Over-sentimentality is no substitute for a properly governed welfare state. If you listen to many Americans, though, and if you’re not careful to hang on to your thought processes, you’ll come to believe it is.
They certainly do.
It’s all about this thing they call ‘neighborliness’.
Listen to them talk, and it’s as though no-one else in the world ever does a favor for their neighbor. In America, life revolves around good deeds and everyone looking after everyone else. So there’s no need of a welfare state.
The truth, of course, is somewhat different. It’s all just a load of gross over-sentimentality carefully designed to persuade the average Joe American that if he falls on hard times – which he’s not going to do because the ‘American Dream’ won’t allow it – but if he does, his neighbors will rally round and support him till things get better.
A friend of mine, who drives for another school bus company, has to endure this gushing sentimentalism while he’s out on the road. Three or four times a day the radio operator in the office is required to transmit a little gem designed to make their drivers feel good. Today, it was about keeping a watch on the neighbors to ensure they’re alive and healthy: “Our neighbors truly rely on us…” was the finale to this trite and somewhat nauseating nonsense.
My neighbor doesn’t. He’s got a rottweiler in the yard and a case of loaded guns on his living room wall. He really doesn’t need me to watch out for him. He’s more likely to accidentally blow my head off, if I approach too close.
Americans love to believe they’re being neighborly, when all they’re achieving is the satiation of their overly-swollen egos. Take the case of the young lady shot in a Pittsburgh gymnasium recently.
She had no health insurance because she couldn’t afford it. Consequently, by the time the local hospital had repaired her wounds she was tens of thousands of dollars in debt to them. Still, the locals all rallied round. They organized a car wash for the weekend and made $500, which was magnanimously presented to her, accompanied by their self-satisfied smirks. And, they got themselves on TV for being “good neighbors”.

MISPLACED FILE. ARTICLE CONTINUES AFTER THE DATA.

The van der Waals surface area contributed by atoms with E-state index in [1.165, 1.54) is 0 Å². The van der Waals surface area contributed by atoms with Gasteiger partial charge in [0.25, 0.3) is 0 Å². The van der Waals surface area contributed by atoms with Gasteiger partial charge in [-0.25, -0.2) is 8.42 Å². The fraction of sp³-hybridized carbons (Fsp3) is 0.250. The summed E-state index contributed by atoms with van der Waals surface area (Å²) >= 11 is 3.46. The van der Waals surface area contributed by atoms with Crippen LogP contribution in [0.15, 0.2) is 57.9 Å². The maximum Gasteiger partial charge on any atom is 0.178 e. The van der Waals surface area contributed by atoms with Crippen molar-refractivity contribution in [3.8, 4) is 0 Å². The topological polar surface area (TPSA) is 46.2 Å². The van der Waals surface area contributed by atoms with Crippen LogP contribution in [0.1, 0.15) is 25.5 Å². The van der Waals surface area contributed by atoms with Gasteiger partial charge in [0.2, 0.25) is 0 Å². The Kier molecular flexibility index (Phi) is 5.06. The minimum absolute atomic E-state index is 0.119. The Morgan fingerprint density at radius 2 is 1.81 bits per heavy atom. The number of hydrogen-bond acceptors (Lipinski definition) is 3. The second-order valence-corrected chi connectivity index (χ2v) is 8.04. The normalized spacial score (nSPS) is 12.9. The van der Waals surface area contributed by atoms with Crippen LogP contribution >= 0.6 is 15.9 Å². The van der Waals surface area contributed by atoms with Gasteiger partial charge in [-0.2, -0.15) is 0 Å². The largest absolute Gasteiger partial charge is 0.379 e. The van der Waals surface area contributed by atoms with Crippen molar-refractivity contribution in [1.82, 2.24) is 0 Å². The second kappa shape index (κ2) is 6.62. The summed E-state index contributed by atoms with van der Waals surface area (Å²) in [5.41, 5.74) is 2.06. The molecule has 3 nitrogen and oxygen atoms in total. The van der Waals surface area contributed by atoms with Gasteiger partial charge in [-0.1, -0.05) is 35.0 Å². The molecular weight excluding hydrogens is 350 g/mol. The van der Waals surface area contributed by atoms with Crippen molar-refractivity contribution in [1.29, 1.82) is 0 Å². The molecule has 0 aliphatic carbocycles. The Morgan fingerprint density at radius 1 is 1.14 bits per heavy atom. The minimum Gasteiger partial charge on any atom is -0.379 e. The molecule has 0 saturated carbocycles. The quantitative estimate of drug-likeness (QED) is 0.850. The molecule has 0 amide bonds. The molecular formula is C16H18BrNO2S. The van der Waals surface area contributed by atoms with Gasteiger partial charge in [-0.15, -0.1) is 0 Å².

Well done, guys! Only another fifty car wash weekends and she can pay off the hospital bill.
This is what Oklahoma senator Tom Coburn meant when he stated at one town hall meeting recently, “……what’s missing in this [healthcare reform] debate is us as neighbors, helping people who need our help.” 
The statement got him a round of applause from the floor, proof if it were needed that the many Americans supporting the doctrine have never spent so much as a single minute attempting to think through the implications of Coburn’s irresponsible remarks. All that concerns them is that the rhetoric should make them feel good. Such comments assuage the ego, but are of no practical value whatever to society.
And that’s all Americans want – to feel good about themselves. It’s what they’ve been taught for generations.
The real truth is their country is rotten to the core. It’s riddled with avarice, selfishness, and a malicious contempt for others. If it were not, healthcare wouldn’t be an issue today. Instead, a welfare system would have been constructed years ago, of which this nation could be proud.
I wonder what sanctimonious gem will assail the ears of my friend, as he drives his school bus tomorrow?
 “Three shot dead by US gym gunman” BBC, August 5th 2009
 “I’m Just Nipping Across The Road To Take Out My Neighbor’s Appendix” Sparrow Chat, August 25th 2009
Filed under: Brainwashing